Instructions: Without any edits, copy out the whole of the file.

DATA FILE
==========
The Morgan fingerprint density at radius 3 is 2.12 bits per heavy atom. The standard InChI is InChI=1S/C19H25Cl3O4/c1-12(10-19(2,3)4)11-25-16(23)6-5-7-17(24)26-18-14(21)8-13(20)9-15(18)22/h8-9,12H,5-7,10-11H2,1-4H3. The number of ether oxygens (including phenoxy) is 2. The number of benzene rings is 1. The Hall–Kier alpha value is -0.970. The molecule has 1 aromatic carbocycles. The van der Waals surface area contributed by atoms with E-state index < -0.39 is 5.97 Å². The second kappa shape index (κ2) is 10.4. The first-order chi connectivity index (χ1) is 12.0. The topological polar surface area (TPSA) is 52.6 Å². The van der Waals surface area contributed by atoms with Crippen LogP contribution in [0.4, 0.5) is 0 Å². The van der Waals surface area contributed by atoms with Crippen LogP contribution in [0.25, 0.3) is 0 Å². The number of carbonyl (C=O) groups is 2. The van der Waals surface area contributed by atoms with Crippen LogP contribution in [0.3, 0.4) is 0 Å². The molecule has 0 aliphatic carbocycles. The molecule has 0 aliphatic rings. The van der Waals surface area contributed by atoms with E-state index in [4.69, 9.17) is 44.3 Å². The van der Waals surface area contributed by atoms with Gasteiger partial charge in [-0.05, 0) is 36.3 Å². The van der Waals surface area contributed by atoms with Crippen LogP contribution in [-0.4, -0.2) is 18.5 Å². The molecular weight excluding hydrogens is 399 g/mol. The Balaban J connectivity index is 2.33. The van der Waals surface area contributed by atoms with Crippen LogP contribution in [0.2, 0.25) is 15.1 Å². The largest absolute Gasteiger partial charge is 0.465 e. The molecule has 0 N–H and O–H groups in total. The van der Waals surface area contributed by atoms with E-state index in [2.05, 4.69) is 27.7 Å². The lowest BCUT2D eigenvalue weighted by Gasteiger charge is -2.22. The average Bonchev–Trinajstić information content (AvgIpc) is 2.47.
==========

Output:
The Morgan fingerprint density at radius 3 is 2.12 bits per heavy atom. The standard InChI is InChI=1S/C19H25Cl3O4/c1-12(10-19(2,3)4)11-25-16(23)6-5-7-17(24)26-18-14(21)8-13(20)9-15(18)22/h8-9,12H,5-7,10-11H2,1-4H3. The number of ether oxygens (including phenoxy) is 2. The number of benzene rings is 1. The Hall–Kier alpha value is -0.970. The molecule has 1 aromatic carbocycles. The van der Waals surface area contributed by atoms with E-state index < -0.39 is 5.97 Å². The second kappa shape index (κ2) is 10.4. The first-order chi connectivity index (χ1) is 12.0. The topological polar surface area (TPSA) is 52.6 Å². The van der Waals surface area contributed by atoms with Crippen LogP contribution in [0.4, 0.5) is 0 Å². The van der Waals surface area contributed by atoms with Crippen LogP contribution in [0.25, 0.3) is 0 Å². The number of carbonyl (C=O) groups is 2. The van der Waals surface area contributed by atoms with Crippen LogP contribution in [0.3, 0.4) is 0 Å². The molecule has 0 aliphatic carbocycles. The molecule has 0 aliphatic rings. The van der Waals surface area contributed by atoms with E-state index in [4.69, 9.17) is 44.3 Å². The van der Waals surface area contributed by atoms with Gasteiger partial charge in [-0.05, 0) is 36.3 Å². The van der Waals surface area contributed by atoms with Crippen LogP contribution in [-0.4, -0.2) is 18.5 Å². The molecular weight excluding hydrogens is 399 g/mol. The Balaban J connectivity index is 2.33. The van der Waals surface area contributed by atoms with Crippen LogP contribution in [0.2, 0.25) is 15.1 Å². The largest absolute Gasteiger partial charge is 0.465 e. The molecule has 0 N–H and O–H groups in total. The van der Waals surface area contributed by atoms with E-state index in [2.05, 4.69) is 27.7 Å². The lowest BCUT2D eigenvalue weighted by Gasteiger charge is -2.22. The average Bonchev–Trinajstić information content (AvgIpc) is 2.47.